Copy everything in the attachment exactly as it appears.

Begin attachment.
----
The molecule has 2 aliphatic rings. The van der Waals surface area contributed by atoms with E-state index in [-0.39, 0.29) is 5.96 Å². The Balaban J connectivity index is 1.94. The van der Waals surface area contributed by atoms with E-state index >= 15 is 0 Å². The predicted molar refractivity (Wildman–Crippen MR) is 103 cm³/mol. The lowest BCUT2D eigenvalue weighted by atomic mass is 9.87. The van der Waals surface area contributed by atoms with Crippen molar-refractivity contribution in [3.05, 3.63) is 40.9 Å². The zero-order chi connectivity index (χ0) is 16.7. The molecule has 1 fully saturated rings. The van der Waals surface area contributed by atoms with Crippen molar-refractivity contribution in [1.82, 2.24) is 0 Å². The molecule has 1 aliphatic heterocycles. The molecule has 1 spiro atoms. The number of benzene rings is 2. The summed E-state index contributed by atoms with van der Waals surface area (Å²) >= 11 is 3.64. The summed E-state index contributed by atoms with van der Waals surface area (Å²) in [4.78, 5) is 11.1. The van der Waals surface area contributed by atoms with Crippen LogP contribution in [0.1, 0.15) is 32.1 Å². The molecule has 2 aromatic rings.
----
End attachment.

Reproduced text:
The molecule has 2 aliphatic rings. The van der Waals surface area contributed by atoms with E-state index in [-0.39, 0.29) is 5.96 Å². The Balaban J connectivity index is 1.94. The van der Waals surface area contributed by atoms with E-state index >= 15 is 0 Å². The predicted molar refractivity (Wildman–Crippen MR) is 103 cm³/mol. The lowest BCUT2D eigenvalue weighted by atomic mass is 9.87. The van der Waals surface area contributed by atoms with Crippen molar-refractivity contribution in [3.05, 3.63) is 40.9 Å². The zero-order chi connectivity index (χ0) is 16.7. The molecule has 1 fully saturated rings. The van der Waals surface area contributed by atoms with Crippen molar-refractivity contribution in [1.82, 2.24) is 0 Å². The molecule has 1 aliphatic heterocycles. The molecule has 1 spiro atoms. The number of benzene rings is 2. The summed E-state index contributed by atoms with van der Waals surface area (Å²) >= 11 is 3.64. The summed E-state index contributed by atoms with van der Waals surface area (Å²) in [4.78, 5) is 11.1. The van der Waals surface area contributed by atoms with Crippen LogP contribution in [0.1, 0.15) is 32.1 Å². The molecule has 2 aromatic rings.